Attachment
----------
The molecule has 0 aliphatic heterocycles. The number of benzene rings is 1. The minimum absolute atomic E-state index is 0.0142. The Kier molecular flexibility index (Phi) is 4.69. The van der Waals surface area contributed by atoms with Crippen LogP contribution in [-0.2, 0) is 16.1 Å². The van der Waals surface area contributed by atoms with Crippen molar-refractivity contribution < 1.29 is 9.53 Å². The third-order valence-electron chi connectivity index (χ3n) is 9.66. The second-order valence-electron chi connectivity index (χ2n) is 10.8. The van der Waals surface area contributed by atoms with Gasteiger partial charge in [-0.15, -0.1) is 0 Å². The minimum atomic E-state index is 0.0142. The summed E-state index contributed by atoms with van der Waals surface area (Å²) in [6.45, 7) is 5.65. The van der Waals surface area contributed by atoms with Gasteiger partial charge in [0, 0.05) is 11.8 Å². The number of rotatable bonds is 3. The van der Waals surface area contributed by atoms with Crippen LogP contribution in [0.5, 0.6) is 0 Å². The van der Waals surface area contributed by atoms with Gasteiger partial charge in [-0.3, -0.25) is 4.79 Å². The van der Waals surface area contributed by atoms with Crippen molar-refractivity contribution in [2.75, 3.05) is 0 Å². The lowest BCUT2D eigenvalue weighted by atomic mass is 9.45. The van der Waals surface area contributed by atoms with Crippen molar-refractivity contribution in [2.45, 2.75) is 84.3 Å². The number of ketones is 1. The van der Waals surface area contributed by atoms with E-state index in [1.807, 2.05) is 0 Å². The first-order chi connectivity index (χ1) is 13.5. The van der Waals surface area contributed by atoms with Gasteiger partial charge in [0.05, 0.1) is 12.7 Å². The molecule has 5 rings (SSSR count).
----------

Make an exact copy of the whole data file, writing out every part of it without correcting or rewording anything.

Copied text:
The molecule has 0 aliphatic heterocycles. The number of benzene rings is 1. The minimum absolute atomic E-state index is 0.0142. The Kier molecular flexibility index (Phi) is 4.69. The van der Waals surface area contributed by atoms with Crippen LogP contribution in [-0.2, 0) is 16.1 Å². The van der Waals surface area contributed by atoms with Crippen molar-refractivity contribution < 1.29 is 9.53 Å². The third-order valence-electron chi connectivity index (χ3n) is 9.66. The second-order valence-electron chi connectivity index (χ2n) is 10.8. The van der Waals surface area contributed by atoms with Gasteiger partial charge in [-0.15, -0.1) is 0 Å². The minimum atomic E-state index is 0.0142. The summed E-state index contributed by atoms with van der Waals surface area (Å²) in [6.45, 7) is 5.65. The van der Waals surface area contributed by atoms with Gasteiger partial charge in [0, 0.05) is 11.8 Å². The number of rotatable bonds is 3. The van der Waals surface area contributed by atoms with Crippen LogP contribution in [0.5, 0.6) is 0 Å². The van der Waals surface area contributed by atoms with Gasteiger partial charge in [-0.3, -0.25) is 4.79 Å². The van der Waals surface area contributed by atoms with Crippen molar-refractivity contribution in [2.75, 3.05) is 0 Å². The lowest BCUT2D eigenvalue weighted by atomic mass is 9.45. The van der Waals surface area contributed by atoms with Crippen molar-refractivity contribution in [2.45, 2.75) is 84.3 Å². The number of ketones is 1. The van der Waals surface area contributed by atoms with E-state index in [1.807, 2.05) is 0 Å². The first-order chi connectivity index (χ1) is 13.5. The van der Waals surface area contributed by atoms with Gasteiger partial charge in [0.05, 0.1) is 12.7 Å². The molecule has 5 rings (SSSR count).